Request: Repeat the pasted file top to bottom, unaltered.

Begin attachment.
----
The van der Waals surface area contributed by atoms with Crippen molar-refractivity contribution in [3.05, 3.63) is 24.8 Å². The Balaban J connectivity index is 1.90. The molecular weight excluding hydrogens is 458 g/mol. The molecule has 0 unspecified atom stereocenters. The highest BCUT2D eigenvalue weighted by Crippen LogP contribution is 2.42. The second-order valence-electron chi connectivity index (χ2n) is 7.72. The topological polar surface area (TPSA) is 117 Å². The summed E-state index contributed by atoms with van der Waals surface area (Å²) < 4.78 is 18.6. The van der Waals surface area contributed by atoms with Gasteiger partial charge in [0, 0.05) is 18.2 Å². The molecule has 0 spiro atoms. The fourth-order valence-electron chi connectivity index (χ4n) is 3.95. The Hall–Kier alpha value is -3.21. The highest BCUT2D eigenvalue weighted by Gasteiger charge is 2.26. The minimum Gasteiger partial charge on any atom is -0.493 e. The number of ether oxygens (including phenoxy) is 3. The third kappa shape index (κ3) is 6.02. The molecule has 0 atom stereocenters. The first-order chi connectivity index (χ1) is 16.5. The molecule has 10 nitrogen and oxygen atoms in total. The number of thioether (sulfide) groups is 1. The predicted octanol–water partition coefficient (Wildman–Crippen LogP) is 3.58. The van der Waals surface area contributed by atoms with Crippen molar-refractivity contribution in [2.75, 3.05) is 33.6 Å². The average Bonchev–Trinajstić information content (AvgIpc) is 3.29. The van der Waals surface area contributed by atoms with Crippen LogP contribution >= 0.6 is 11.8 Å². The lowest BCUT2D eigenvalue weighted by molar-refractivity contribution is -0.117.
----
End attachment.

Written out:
The van der Waals surface area contributed by atoms with Crippen molar-refractivity contribution in [3.05, 3.63) is 24.8 Å². The Balaban J connectivity index is 1.90. The molecular weight excluding hydrogens is 458 g/mol. The molecule has 0 unspecified atom stereocenters. The highest BCUT2D eigenvalue weighted by Crippen LogP contribution is 2.42. The second-order valence-electron chi connectivity index (χ2n) is 7.72. The topological polar surface area (TPSA) is 117 Å². The summed E-state index contributed by atoms with van der Waals surface area (Å²) < 4.78 is 18.6. The van der Waals surface area contributed by atoms with Gasteiger partial charge in [0, 0.05) is 18.2 Å². The molecule has 0 spiro atoms. The fourth-order valence-electron chi connectivity index (χ4n) is 3.95. The Hall–Kier alpha value is -3.21. The highest BCUT2D eigenvalue weighted by Gasteiger charge is 2.26. The minimum Gasteiger partial charge on any atom is -0.493 e. The number of ether oxygens (including phenoxy) is 3. The third kappa shape index (κ3) is 6.02. The molecule has 0 atom stereocenters. The first-order chi connectivity index (χ1) is 16.5. The molecule has 10 nitrogen and oxygen atoms in total. The number of thioether (sulfide) groups is 1. The predicted octanol–water partition coefficient (Wildman–Crippen LogP) is 3.58. The van der Waals surface area contributed by atoms with Crippen molar-refractivity contribution in [2.75, 3.05) is 33.6 Å². The average Bonchev–Trinajstić information content (AvgIpc) is 3.29. The van der Waals surface area contributed by atoms with Crippen LogP contribution >= 0.6 is 11.8 Å². The lowest BCUT2D eigenvalue weighted by molar-refractivity contribution is -0.117.